How is it that it’s acceptable for Americans to order the Black and Tan drink at bars every day, year-round, if the term is that offensive to Irish?
Los Angeles, CA (PRWEB) March 14, 2012
RoadFish.com men’s lifestyle and finance magazine today chimed in on the offensive retail nickname for Nike’s St. Patrick’s Day themed sneakers.
Nike recently released a black sneaker with a tan leather trim that the company touts as being themed for St. Patrick’s Day. The mid-foot colors of black and tan fade into each other and the insole features an image of a beer known by Americans as a “black and tan”: a pint composed of half stout beer and half pale ale.
James O’Shea of the Irish Times reports that the original meaning of black and tan comes from the notorious British paramilitary unit called the Royal Irish Constabulary Reserve Force, best known for attacking and killing Irish civilians in the early 1920s during the War of Independence. The brutal British army unit was nicknamed the ‘Black and Tans’ by the Irish. Black and tan beers are not consumed in Ireland and the term is considered highly disrespectful, in light of the carnage brought about by the troops. O’Shea reports that one Irish-American leader used the analogy, “It would be the American equivalent of calling a sneaker ‘the al-Qaeda.’”
As a demonstration of the brutality of the Black and Tans, one of the commanders, Lieutenant Colonel Smyth, gave the following orders to his unit in June of 1920: "Should the order "Hands Up" not be immediately obeyed, shoot and shoot with effect. If the persons approaching (a patrol) carry their hands in their pockets, or are in any way suspicious-looking, shoot them down. You may make mistakes occasionally and innocent persons may be shot, but that cannot be helped, and you are bound to get the right parties some time. The more you shoot, the better I will like you, and I assure you no policeman will get into trouble for shooting any man." The Irish Times article included a quote from Ciaran Staunton, President of the Irish Lobby for Immigration Reform, who stated that the Nike move left him “speechless,” and questioned, “Is there no on at Nike able to Google ‘Black and Tan’?”
RoadFish.com’s Senior staff writer is quoted as saying, “I’m not about offending any body, or adding insult to injury. But how is it that it’s acceptable for Americans to order the Black and Tan drink at bars every day, year-round, if the term is that offensive to Irish? Not to mention it leads to the ridiculous misconception that the Irish actually came up with that nickname for half-and-half beers!”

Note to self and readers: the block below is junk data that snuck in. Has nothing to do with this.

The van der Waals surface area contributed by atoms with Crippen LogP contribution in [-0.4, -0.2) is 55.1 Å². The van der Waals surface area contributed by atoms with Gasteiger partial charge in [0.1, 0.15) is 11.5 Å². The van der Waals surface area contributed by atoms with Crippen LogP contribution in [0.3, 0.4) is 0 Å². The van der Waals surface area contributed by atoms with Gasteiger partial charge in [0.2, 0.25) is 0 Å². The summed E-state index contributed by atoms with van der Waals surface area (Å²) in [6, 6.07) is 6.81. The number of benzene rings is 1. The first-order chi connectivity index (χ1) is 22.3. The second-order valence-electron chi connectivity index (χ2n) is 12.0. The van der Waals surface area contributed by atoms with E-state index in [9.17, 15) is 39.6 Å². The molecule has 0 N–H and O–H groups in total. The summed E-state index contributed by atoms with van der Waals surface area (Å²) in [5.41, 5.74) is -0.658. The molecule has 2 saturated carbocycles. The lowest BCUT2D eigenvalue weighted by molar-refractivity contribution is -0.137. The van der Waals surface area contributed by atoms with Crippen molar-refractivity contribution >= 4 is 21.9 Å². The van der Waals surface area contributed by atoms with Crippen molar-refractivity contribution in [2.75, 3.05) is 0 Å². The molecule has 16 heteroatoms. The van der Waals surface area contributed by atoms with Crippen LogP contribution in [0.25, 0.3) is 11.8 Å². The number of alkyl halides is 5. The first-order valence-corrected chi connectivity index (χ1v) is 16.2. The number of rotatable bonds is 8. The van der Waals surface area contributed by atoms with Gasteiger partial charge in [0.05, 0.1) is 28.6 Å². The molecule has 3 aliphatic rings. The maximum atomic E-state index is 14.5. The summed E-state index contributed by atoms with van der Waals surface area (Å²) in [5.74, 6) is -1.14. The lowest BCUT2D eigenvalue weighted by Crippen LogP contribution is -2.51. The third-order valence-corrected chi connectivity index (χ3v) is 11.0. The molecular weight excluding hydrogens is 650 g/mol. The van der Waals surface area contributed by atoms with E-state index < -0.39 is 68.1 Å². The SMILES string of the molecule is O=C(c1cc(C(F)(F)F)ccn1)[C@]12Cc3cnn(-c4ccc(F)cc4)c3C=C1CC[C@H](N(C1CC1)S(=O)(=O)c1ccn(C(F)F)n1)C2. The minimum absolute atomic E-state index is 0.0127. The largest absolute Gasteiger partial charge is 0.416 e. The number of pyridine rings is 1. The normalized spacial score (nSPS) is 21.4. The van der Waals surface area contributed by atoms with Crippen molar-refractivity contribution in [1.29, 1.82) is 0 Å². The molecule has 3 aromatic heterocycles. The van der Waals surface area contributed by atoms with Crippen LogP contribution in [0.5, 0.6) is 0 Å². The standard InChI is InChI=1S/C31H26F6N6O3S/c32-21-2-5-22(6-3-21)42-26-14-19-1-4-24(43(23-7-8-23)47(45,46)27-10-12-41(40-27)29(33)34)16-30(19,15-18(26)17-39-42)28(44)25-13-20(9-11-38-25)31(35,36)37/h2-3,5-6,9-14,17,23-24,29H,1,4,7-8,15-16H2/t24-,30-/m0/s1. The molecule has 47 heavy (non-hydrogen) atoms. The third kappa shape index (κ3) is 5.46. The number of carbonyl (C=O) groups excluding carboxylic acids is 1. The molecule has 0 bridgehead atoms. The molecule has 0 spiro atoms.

According to a Fox News article, the official name for the new Nike kicks is “Nike SB Dunk Low.” Nike claimed that the shoe was “unofficially named by some using a phrase that can be viewed as inappropriate and insensitive.” However, the sneakers are designed to feature an insole that flaunts that image of a beer glass with a half-dark, half-light brew, better known to most Americans as the drink Black and Tan. Nike apologized and stated, “No offense was intended.”
In 2006, the famous Vermont ice-cream makers, Ben and Jerry, withdrew an ice-cream flavor that they had dubbed ‘Black and Tan’ when the name offended Irish nationalists.
RoadFish.com feels that with a little historical education, or simply the aid of a search engine, flubs like this could be totally avoided. RoadFish.com’s Senior staff writer stated, “All it takes is the head of Nike’s marketing department to say, ‘hey, where did the term ‘Black and Tan’ come from? I’ll check Wikipedia. Oh, wait, it comes from a vicious paramilitary unit that terrorized Ireland in the ‘20s? Yeah, let’s not use that name to market our shoes.’”
The Irish Times suggests, “Perhaps the intention of US sportswear giant Nike in naming its new runners “The Black and Tan” for St Patrick’s Day (Brian Boyd, Home News, March 10th) was simply a tribute to the speed at which this hated murderous militia “ran like Hell away” as the ballad about them goes, in fleeing from the likes of Tom Barry, Dan Breen and the IRA Flying Columns who put them on the run in Ireland’s War of Independence.” The highly debated St. Patrick’s Day themed Nike sneaks retail at $90.
RoadFish.com is an online men's lifestyle and finance magazine targeted toward men in their 30’s and 40’s that have already attained a moderate level of success in life, and are striving toward more. It goes over current events of interest to this group, such things as exciting adventures, making money, consumer interests, sports, and dating tips, as well as ways to make more and save more money. It is a publication owned by Purpose Inc.